To complete our joy, the wind had shifted to the west and was pushing a rising swell into the bay at Santa Ponsa.  However, the local wind wasn’t in the same direction as the swell, so we spent a lot of time sitting across the swell, which makes the boat rock most uncomfortably.  It was like being in the Bristol Channel again, with anything not properly stowed leaping about the place with gay abandon.  I slept in the passage berth, leaving J the bed as we’d have spent the night being dumped on top of one another as ‘Rampage’ rolled like a stuck pig.  Not surprisingly, we left fairly early the next day after a bad night and set off for points east.  Our plan was to find a sheltered anchorage just round the southern tip of the island.  Once we got the sails up, the motion settled down and we had a good sail until the wind disappeared about midday.  It reappeared mid afternoon and we rounded Cabo Salina at about 5pm.  It was obvious as we came round the point that the idea of a small anchorage wasn’t going to work, as the swell was bending round the headland and raising breakers on the shoreline, so we opted for Porto Colom, about 12 miles up the coast but protected.  We arrived here just before 8pm and dropped anchor.

J's latest knitting output - orders now being taken for Christmas delivery.

Yesterday was spent doing nothing but catching our breath after a very busy few days.  We didn’t even go ashore, just sat and chilled, read books, did some internet shopping and J knitted Jessie some dolls clothes.  And there you have it.  Two slightly knackered sailors who are just getting their breath back after a very busy week or so.  My resident statistician tells me we did 197 nautical miles in 4 days of sailing and most of that under sail, so we’ve every reason to be feeling a bit tired!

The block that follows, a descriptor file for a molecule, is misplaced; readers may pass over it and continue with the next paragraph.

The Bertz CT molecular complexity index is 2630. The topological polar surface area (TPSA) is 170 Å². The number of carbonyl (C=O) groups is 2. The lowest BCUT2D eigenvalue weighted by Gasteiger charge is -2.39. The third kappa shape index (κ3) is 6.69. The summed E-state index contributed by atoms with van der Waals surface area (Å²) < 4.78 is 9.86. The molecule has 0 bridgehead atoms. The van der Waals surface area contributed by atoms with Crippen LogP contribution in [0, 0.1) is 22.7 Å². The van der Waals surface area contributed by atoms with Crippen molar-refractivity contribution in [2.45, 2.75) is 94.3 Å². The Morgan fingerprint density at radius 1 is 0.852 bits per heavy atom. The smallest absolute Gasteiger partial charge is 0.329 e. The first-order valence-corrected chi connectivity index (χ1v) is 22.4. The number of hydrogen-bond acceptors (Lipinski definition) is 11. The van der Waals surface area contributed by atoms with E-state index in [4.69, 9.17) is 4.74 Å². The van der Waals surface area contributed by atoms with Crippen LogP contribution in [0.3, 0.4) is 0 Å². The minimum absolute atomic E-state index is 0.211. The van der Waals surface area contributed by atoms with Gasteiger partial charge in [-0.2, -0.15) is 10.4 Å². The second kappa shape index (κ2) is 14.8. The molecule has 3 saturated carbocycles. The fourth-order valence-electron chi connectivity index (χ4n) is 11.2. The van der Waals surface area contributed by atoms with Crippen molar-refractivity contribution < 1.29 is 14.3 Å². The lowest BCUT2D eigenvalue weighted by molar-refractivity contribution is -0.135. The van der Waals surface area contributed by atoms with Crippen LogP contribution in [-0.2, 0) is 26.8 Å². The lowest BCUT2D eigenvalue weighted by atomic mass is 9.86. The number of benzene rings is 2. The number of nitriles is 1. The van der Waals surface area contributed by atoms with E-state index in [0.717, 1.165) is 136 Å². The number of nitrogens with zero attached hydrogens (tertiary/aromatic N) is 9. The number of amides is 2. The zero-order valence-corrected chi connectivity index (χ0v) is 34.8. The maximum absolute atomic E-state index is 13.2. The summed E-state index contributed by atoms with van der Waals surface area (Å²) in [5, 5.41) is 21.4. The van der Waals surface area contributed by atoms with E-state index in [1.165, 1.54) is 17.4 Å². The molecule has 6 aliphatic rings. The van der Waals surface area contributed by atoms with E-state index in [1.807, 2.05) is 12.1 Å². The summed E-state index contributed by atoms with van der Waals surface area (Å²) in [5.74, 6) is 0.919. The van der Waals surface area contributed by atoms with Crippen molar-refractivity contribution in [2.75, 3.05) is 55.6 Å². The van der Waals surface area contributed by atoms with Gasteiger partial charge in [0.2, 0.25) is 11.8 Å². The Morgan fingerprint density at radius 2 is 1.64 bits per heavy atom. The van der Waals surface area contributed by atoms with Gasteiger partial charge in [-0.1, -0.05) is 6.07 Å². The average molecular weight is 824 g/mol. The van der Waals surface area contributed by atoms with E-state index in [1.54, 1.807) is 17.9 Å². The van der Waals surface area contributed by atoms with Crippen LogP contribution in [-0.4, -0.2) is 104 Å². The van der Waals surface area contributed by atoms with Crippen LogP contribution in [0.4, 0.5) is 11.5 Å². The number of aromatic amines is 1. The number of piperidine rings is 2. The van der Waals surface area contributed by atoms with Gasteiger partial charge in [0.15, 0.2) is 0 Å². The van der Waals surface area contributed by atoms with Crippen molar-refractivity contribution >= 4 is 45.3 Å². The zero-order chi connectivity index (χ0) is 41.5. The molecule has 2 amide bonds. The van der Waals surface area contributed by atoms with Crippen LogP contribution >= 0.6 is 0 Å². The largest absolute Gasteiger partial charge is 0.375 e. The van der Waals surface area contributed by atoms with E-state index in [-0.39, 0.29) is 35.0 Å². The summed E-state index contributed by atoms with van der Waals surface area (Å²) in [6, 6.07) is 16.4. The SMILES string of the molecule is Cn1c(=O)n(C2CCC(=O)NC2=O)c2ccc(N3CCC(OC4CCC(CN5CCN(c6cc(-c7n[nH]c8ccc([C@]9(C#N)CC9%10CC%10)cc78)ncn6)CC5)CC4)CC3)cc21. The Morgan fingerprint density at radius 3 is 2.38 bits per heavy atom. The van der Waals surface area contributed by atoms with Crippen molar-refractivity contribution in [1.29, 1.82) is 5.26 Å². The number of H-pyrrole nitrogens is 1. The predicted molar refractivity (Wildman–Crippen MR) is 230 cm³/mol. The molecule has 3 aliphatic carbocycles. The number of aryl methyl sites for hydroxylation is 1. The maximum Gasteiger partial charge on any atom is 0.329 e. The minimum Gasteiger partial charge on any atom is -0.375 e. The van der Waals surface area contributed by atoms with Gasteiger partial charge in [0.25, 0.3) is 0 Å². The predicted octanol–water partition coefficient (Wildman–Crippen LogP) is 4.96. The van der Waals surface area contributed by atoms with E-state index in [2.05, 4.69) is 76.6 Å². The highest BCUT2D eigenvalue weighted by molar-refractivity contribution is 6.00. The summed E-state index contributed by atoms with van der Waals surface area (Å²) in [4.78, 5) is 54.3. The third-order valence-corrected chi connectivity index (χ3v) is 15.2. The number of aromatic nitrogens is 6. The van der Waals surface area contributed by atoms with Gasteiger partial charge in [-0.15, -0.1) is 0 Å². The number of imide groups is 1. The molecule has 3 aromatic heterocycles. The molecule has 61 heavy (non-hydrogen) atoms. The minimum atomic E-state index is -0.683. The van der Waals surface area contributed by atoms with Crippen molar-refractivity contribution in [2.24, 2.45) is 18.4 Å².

Finally, I’ve just heard from my friend Pete Barry that he’s bought himself a boat.  For years Pete has been saying that he was never going to buy one of these flash, fast motor boats.  No, he was going to have a sensible little thing with a ‘donkey diesel’ to mess about in and teach his kids about the sea.  The picture below is Pete’s take on a ‘sensible little thing’ – hope you enjoy it mate!

Pete's sensible little boat with a donkey diesel........

Note that there aren’t many pictures this time, as we ran out of batteries and there wasn’t that much to photograph.



  1. So that’s what the expression ‘toilet soap’ means…

  2. Hmm – lavatorial humour as usual!!
    Just trying to catch up with where you are now.
    We’re heading out to Menorca 3rd July for a week – staying in Addiya (north – near Fornells). Don’t suppose you are going to be around???

    Exams all finished here – Ruairidh left school and permanent sloth whilst preparing for life as a rock star. Helen – sane as usual. Hope you two are not draining Spain of rioja. love T xx

  3. Hey, what fun to catch up mid-med! Hope you can manage the rendez-vous.
    Terri – don’t use their soap!